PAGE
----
The BYOD explosion has got start-ups making enterprise apps work with cloud-based mobility structures. Anunta, a start-up from Pune, is helping organisations move desktop clusters to the cloud. “BYOD is so far spoken of at the human resources level, but for an organisation, it is important that there be proper integration with all the software tools available in the market,” says Vrinda Walavalkar, head of global marketing at Anunta.

In companies such as Evalueserve, a KPO with 2,500 employees, no BYOD is allowed for employees who manage clients. “BYOD is available to our senior sales and corporate management; they can access only internal applications of the company through a tablet and there is no access at all to client data,” says Sachin Jain, AVP of IT at Evalueserve. He says that in a BPO environment, clients have service-level agreements that do not allow employees of a service provider to bring in any smartphone. These agreements are important to prevent security breaches.

An E&Y report on data loss prevention says that smartphones are being traded in the open market, not for the value of the phone but for the value of the data it contained. Most companies still do not have responsible disposal policies for old equipment. Another concern, the report adds, is spyware or malware from downloads.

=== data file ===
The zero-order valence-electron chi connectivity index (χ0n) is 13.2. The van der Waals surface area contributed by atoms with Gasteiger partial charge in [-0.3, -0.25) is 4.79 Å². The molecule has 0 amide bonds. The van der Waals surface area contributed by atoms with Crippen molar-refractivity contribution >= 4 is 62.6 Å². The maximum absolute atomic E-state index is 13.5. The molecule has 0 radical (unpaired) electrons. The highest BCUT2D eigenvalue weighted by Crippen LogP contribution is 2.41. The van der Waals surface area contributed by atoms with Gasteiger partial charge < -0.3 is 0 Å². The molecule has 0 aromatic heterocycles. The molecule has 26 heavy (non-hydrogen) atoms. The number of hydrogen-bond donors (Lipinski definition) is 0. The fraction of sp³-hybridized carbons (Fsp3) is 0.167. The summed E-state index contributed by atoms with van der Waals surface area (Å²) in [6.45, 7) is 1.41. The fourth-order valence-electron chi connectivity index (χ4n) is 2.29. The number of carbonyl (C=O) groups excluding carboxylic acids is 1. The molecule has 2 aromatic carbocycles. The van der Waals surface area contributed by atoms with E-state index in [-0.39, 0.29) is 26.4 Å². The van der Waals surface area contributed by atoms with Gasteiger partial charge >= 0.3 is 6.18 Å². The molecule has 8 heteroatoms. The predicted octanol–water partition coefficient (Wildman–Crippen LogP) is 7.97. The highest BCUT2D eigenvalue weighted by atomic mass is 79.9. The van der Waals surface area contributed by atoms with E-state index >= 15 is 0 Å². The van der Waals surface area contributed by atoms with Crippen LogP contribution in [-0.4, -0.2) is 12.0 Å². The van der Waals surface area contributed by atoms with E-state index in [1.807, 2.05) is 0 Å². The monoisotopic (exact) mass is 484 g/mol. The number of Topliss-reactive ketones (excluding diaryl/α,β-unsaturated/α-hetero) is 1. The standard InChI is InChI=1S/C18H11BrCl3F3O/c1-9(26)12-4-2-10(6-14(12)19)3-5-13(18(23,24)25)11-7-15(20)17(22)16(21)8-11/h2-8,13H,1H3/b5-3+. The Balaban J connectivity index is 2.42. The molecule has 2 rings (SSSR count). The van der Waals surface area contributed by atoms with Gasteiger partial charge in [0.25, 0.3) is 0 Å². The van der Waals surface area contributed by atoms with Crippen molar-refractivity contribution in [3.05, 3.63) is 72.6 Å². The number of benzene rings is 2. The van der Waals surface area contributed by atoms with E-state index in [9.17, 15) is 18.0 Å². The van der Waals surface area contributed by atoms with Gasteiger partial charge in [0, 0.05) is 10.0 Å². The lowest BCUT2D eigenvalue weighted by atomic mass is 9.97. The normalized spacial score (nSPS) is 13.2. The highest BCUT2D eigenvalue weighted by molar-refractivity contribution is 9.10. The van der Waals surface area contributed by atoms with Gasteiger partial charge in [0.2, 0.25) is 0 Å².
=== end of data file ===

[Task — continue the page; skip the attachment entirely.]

McAfee predicts that the world will have 50 billion devices by 2016, up from the current 10 billion. “The current smartphone has more processing power than the Apollo 2 module that landed on the moon and there is no way people are going to stay with corporate devices,” says Jagadish Mahapatra, MD of McAfee India. He says that McAfee is creating one platform to manage all these devices, with segregation of applications and protection being key features.

Business Or Trend?
In a study by Research In Motion (RIM), 38 per cent of 5,000 respondents said their organisations were using enterprise mobility solutions. According to participating CIOs, 95 per cent companies plan to deploy enterprise mobility solutions in the next year. Only 5 per cent of the respondents indicated that they had no plans. The study says that the IT sector first adopted mobility solutions, followed by manufacturing and financial services sectors. “BYOD integration is going to be part of new business solutions such as cloud, mobility, big data and BI (business intelligence) services,” says Sandeep Gupta, director at Protiviti Consulting.